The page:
Now to the clinical trial: While talking to the doctors about treatment options, they mentioned and recommended a clinical trial going on at the hospital with a drug called Brentuximab. This drug would follow chemotherapy and replace radiation treatment. Brentuximab was FDA approved for relapse Hodgkin’s patients. Meaning, if you got Hodgkin’s a second time, you would be able to take Brentuximab to fight it. This clinical trial was for virgin Hodgkin’s. The theory is that if this drug works well for relapse patients, hopefully it can do some (well, a lot) of damage to the remaining Cancer cells in people who have gotten Hodgkin’s for the first time. This seemed like quite a good option for me. Sparing me radiation treatment is a huge win since it has been shown to not always be effective and a lot of times would come back to haunt you later on in life. Especially if you get radiation treatment at the age of 21. Also, because this was a clinical trial, it was all paid for (when I say all I mean the clinical trial portion, not chemo). There were some slight differences from regular treatments such as another PET scan, regular follow ups, its own set of side effects, and of course knowing that this is just a trial. But at the end of the day, I went ahead with this option. Time will tell if this was the right decision or not, but right now I think it was the right decision.
Before starting chemo, the doctors informed me that this may potentially harm my fertility. As a 21 year old male in his prime, this was frightening news.
I went to a sperm bank and deposited thrice, just to be safe. There’s still a good chance that I will be able to reproduce naturally in the future (they say give it at least 5 years after complete remission). But having had to go through that and deposit sperm in a bank because my fertility was in jeopardy was scary.
Yeah, it’s gonna happen. I was a bit optimistic for a while since my hair didn’t start falling out until after I got the second treatment. But then it happened. I lost hair on my head, my beard and pubic region.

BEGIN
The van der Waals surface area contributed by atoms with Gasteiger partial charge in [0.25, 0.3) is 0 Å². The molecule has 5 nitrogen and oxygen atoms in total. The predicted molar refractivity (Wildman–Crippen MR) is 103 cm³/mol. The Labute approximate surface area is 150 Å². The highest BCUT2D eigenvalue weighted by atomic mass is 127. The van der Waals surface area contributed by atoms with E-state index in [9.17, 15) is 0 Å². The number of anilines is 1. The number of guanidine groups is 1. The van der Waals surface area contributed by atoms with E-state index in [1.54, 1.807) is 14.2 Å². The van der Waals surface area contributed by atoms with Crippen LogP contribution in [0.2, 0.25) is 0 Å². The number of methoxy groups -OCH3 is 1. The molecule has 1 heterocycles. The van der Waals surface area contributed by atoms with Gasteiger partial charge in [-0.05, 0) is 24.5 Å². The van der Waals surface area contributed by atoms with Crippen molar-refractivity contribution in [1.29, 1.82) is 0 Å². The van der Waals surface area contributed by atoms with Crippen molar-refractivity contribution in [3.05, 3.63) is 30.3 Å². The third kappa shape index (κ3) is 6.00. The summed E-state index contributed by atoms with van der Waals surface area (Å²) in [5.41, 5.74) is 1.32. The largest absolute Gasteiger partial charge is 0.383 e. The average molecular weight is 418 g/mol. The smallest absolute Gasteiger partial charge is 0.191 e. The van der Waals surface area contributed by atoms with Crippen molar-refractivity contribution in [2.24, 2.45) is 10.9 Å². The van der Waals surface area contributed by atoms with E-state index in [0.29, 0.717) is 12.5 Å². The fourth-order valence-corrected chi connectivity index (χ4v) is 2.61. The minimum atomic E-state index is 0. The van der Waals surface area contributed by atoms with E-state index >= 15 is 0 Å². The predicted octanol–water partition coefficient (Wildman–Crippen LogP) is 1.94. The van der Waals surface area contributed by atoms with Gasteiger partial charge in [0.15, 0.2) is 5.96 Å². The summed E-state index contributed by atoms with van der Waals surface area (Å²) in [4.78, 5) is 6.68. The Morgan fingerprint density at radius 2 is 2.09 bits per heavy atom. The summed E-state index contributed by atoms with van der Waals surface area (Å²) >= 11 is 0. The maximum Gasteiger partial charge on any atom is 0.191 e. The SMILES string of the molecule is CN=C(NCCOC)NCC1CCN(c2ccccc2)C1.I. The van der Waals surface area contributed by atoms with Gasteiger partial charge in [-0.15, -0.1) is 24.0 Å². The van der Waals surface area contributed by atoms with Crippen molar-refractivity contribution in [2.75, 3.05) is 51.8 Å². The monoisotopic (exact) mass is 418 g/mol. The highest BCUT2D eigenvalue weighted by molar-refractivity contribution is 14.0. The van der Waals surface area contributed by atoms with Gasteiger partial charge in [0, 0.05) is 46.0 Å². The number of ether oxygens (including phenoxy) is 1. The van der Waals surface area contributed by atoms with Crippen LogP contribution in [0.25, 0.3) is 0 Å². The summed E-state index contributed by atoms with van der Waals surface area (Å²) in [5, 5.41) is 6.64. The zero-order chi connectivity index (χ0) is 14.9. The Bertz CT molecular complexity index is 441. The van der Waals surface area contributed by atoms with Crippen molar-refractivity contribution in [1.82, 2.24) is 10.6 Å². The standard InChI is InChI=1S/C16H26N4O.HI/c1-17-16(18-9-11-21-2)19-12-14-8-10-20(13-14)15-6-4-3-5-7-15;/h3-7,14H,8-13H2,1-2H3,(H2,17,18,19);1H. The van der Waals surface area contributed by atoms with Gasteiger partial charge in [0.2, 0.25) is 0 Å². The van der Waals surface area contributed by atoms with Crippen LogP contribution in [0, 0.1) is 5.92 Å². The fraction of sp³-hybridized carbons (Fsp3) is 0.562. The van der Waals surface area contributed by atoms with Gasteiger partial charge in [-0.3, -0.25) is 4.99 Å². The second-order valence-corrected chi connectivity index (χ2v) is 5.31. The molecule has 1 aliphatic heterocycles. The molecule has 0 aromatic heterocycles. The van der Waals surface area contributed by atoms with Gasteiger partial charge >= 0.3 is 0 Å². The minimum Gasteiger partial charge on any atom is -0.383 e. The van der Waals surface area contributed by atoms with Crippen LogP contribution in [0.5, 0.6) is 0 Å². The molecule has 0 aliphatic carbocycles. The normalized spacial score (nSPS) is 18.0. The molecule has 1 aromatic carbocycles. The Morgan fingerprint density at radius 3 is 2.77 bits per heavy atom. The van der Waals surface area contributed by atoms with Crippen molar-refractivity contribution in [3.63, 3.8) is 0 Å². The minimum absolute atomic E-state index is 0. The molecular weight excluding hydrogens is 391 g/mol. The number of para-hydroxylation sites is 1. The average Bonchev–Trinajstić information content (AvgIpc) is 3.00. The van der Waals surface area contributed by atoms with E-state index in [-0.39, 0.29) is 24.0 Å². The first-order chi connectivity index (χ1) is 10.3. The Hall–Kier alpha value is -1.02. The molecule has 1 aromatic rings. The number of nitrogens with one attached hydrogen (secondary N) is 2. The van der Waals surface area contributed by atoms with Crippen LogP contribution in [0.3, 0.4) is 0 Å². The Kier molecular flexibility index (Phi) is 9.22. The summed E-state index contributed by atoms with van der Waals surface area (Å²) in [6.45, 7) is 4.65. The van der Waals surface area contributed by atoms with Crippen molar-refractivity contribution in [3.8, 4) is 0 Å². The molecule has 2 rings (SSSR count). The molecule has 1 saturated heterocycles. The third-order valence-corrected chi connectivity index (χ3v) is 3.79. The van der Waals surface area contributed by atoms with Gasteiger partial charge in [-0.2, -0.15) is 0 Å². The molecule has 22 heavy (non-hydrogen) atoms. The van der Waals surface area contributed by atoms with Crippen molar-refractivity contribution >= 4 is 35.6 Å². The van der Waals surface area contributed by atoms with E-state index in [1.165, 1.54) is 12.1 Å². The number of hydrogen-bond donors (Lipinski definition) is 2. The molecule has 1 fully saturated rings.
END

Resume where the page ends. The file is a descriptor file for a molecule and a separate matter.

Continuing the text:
This was actually quite a big hit for me. Before my diagnosis, I was known as the guy with the ponytail. I had always and since I can remember had taken pride in my luscious and flow-y hair. The ponytail and beard combo also looked quite good on me (call me biased…). Needless to say, that had to go and I didn’t have a say in the matter.
It was embarrassing. It was sad. It put a spotlight on me when I didn’t want it. I felt like I lost a big part of my identity. And yet, what can one do? I embraced it and tried to play it off when people mentioned it. ‘Oh yeah, summer got hot so I just shaved it all off.’
I also got a lot of double takes. People didn’t recognize me anymore without my defining feature. It was also interesting to see which people did recognize me immediately versus people who had to take a hard look and still didn’t recognize me. I’d like to think that told me something about certain people.
After the fact when I could look at things in a more positive light, I like to say that this all just happened because someone upstairs wanted me to get a haircut.
On July 25th, I was in full remission. I had had cancer for 3 months. I was really lucky. Due to the timing of everything, I didn’t even miss any school. My grandmother has a saying that goes: ‘even with bad luck, you need good luck.’
I wasn’t done though. After being in remission, I needed to go through the Brentuximab treatments. There were 6 of these, spaced 3 weeks apart each. My last treatment was on December 23rd. Even then I wasn’t done. I had to wait 2 months to do another PET scan to make sure I’m in the clear. Which I was.
Support / Socialness-ness
You will feel alone. You will feel isolated. Be sure to get the support you think you need (and probably more than what you think you need) to help get you through this.